MARBELLA – Wealthy Swedes, Finns, Slovaks, or Serbs are showing more interest in properties in and around Marbella and Estepona on the Costa del Sol. According to specialist brokers, they mainly look at existing villas where they can move in immediately if necessary.
That writes the newspaper El Confidencial based on conversations with some real estate agents in the zone. Last Wednesday, Sweden and Finland formally announced their intention to join NATO. Russia immediately responded that the move may provoke “a reaction” on their part.
This warning deepens the shadow of the war that already hangs over Russia’s neighbours. Many citizens in those border areas take the threat very seriously and are alert. The more affluent among them are therefore more interested in investing in ‘refugee houses’ on the Costa del Sol. This is so they can go there immediately in case Russia decides to attack their country.
“Just in Case Something Happens”
El Confidencial asked Carmen Arriaga of brokerage firm Christie’s about the potential impact of the war on her industry. She explained that “people living in countries bordering Russia want to buy property in Marbella in case something happens”.
Increased interest from Slovaks, Croats, and Serbs
As a specific example, she told of a Swede who called them with an interest in buying a second home in the so-called ‘golden triangle’ (Marbella, Estepona, and Benahavís). In addition, it also notes a strong increase in interest from Slovakia, a neighbouring country of Ukraine. Other sources also speak of an increasing number of Serbs and Croats with high purchasing power. They are also looking at orientating themselves in the housing market in this zone.
Particularly interested in finished projects
Arriaga went on to point out that these clients are generally looking for ‘finished projects’, meaning homes they can move into right away. “They are not interested in promotions that will only be delivered shortly”. They want to have the property at their disposal as soon as possible should an invasion of their country follow.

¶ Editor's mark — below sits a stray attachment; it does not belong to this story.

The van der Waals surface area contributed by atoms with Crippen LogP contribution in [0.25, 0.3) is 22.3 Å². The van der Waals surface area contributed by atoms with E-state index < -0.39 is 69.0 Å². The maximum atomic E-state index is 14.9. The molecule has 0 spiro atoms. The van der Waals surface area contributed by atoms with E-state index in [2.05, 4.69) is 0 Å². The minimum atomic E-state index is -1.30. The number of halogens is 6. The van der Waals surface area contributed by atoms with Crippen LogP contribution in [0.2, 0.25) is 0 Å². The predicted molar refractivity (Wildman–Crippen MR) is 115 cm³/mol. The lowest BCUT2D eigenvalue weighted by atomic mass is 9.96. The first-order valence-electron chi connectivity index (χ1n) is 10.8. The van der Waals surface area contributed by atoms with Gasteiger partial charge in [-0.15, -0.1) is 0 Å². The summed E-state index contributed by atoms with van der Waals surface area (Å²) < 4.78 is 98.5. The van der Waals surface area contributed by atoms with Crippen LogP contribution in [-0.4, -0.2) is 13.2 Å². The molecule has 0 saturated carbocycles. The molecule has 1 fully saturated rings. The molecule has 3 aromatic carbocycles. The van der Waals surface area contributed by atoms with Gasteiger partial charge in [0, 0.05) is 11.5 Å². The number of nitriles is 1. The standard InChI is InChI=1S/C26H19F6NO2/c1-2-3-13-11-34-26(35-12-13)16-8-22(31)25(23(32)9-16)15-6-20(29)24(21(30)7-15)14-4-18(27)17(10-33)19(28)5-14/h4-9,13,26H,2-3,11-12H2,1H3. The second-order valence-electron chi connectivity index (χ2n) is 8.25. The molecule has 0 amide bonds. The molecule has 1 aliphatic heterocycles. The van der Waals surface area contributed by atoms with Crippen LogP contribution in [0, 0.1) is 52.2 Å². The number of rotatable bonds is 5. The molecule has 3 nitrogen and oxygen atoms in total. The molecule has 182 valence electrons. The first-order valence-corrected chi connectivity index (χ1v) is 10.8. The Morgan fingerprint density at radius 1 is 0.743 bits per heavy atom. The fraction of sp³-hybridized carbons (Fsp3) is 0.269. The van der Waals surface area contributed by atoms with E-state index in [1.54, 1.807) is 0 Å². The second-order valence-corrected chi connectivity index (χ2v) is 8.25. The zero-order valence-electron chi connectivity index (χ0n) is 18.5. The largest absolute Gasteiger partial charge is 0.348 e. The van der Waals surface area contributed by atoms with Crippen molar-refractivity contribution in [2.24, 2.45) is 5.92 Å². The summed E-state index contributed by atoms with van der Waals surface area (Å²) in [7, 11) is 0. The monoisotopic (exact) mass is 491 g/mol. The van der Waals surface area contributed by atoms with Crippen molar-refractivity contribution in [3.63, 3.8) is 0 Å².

Impulse real estate sector Costa del Sol
Several factors will of course determine the impact that the geopolitical situation will have on the real estate sector on the Costa del Sol. Yet the phenomenon is one of the many ingredients that contribute to the enormous boost that the luxury real estate sector has been experiencing lately. An impulse that can be seen at Christie’s, for example, is the fact that this company has already reached the full turnover of the entire previous year. And the year isn’t even halfway through yet.
The data from the province of Málaga points to a huge increase in sales transactions that have led to a rise in prices in all types of real estate. The National Statistics Institute (INE) reported Friday that 11,165 sales operations were conducted in the first quarter of the year, which is 54% more than in the same period of 2021.
Second-hand homes increased in price by 9%
The Fotocasa portal recently published that prices for second-hand homes have increased by almost nine percent compared to the previous year. The costs per square meter are now on average at 2,479 euros. In Marbella, this is €3,132 per square metre – a growth of 4.1% on an annual basis.
New homes up by 6% in price
In the province, the price of a new house has increased by 6% according to the latest available data from the Ministry of Transport, Mobility and Urban Agenda, while rents have increased by 9%. “The promotions we sell go up in price every two weeks,” Arriaga says, pointing to a trend that appears to be overcoming the effects of the war.
Apart from the negative effects of the crisis in the supply of materials for the ongoing construction projects resulting in long delays in delivery times and increased energy prices, the general opinion is that the impact of the war on the economy of the Costa del Sol remains quite limited.
Russian visitor stays away
Of course, some important transactions with Russian buyers have broken down, says Drumelia’s Artur Loginov. “Russians played a big role at the beginning of the past decade, but nowadays it is mainly Norwegians, Swedes, Germans, and British who are taking the lead by far.”
Catering and shops, in particular, suffer from the ‘exodus’ of Russians
The consequences of the absence of the Russian visitor or resident are especially noticeable in the hotel sector or the shopping centres according to Enrique Guerrero, president of the association for small and medium-sized companies in Marbella (Apynem). He points out that the current geopolitical context has mainly led to an ‘exodus’ of Russians. Higher prices as a result of the invasion have a major impact on the local economy.
Increased prices are the biggest impact of war
Guerrero clarifies that the greatest impact of the war is reflected in the increased prices. “They’ve gone up between 10% and 30%,” he emphasises. The upward trend is choking the margins of SMEs, putting their balance sheets at risk and affecting production.